For the first time in 3,000 years, Tasmanian devils have reunited with mainland Australia in an event crowned by actors Chris Hemsworth and Elsa Pataky. The actors helped conservationists in Australia release 11 Tasmanian devils into a 1,000-acre wildlife sanctuary in a bid to restore the lost glory of Australia’s wilderness. Although Tasmanian devils are originally from Australia, they have not stepped on the mainland for more than 3,000 years.
The event was part of a long-term project that was started 10 years ago by Aussie Ark in partnership with Global Wildlife Conservation and WildArk. The mission is to find and bring animals that were originally native to Australia back to their motherland.
“In 100 years, we are going to be looking back at this day as the day that set in motion the ecological restoration of an entire country,” Tim Faulkner, president of Aussie Ark, said. “Not only is this the reintroduction of one of Australia’s beloved animals, but of an animal that will engineer the entire environment around it, restoring and rebalancing our forest ecology after centuries of devastation from introduced foxes and cats and other invasive predators. Because of this reintroduction and all of the hard work leading up to it, someday we will see Tasmanian devils living throughout the great eastern forests as they did 3,000 years ago.”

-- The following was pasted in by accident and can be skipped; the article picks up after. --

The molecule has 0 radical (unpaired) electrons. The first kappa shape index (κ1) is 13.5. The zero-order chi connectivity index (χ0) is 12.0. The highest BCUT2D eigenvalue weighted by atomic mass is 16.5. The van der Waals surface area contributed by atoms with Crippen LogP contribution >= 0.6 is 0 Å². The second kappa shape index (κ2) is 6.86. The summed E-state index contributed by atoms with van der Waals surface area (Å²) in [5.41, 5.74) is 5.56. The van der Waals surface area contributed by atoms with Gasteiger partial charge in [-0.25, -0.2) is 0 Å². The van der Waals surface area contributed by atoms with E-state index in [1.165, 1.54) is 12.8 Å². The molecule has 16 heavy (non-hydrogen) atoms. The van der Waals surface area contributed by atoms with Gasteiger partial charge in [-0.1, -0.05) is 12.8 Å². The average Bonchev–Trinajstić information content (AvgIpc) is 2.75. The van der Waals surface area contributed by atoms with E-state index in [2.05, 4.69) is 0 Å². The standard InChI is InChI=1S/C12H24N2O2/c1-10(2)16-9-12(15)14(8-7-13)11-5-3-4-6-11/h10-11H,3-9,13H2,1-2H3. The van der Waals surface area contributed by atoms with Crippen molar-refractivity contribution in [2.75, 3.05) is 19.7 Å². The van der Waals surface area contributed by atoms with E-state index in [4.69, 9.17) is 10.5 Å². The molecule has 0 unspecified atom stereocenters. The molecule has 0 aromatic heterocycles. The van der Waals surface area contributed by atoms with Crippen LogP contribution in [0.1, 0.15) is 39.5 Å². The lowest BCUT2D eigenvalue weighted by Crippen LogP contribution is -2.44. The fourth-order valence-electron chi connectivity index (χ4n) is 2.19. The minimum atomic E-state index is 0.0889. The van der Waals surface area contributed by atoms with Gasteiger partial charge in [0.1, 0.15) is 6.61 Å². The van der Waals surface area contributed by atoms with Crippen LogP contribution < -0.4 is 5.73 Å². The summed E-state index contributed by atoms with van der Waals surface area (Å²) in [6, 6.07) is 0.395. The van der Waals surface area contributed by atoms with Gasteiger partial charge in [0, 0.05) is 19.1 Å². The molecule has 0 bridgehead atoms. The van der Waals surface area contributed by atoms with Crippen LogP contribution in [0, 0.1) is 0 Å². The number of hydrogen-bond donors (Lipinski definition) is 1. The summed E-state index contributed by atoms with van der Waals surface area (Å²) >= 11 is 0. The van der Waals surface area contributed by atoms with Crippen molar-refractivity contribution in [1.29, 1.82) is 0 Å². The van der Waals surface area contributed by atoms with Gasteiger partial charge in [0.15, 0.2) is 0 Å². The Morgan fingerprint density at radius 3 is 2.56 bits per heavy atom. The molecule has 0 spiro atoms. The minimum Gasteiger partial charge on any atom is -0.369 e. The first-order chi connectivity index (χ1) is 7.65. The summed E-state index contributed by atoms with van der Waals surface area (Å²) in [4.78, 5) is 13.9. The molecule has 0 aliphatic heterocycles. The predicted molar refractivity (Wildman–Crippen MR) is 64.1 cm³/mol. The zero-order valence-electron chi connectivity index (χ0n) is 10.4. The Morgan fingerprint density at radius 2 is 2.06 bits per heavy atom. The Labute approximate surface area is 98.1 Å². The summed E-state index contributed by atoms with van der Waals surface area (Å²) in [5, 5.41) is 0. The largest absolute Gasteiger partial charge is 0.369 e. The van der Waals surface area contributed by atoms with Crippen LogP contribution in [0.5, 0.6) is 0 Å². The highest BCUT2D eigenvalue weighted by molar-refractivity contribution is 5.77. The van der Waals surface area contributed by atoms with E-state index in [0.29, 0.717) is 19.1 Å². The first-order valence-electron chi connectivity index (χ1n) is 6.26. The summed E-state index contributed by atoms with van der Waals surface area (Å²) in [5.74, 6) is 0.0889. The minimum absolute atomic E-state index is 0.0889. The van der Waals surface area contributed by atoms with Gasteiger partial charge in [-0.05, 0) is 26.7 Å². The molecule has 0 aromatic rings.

Although Tasmanian devils are originally from mainland Australia, their population started dwindling due to the introduction of dingoes. Besides predators such as dingoes, the endangered Tasmanian devil also faces a contagious disease known as Devil Facial Tumor Disease (DFTD). This disease has killed up to 90% of wild Tasmanian devils. Today, only 25,000 of the species are left in Tasmania.
Thanks to the campaign to repopulate Australia’s wild, there are now 26 Tasmanian devils in mainland Australia. Besides the 11 that were released recently, the organizations behind the campaign had earlier released 15 Tasmanian devils to the sanctuary for trial purposes. If all goes well, the conservationists will be releasing 40 more Tasmanian devils to the sanctuary in the next two years. The animals that are released to the sanctuary will be monitored to determine how they cope within their environment.
Photography by Wild Ark and Aussie Ark via Global Wildlife Conservation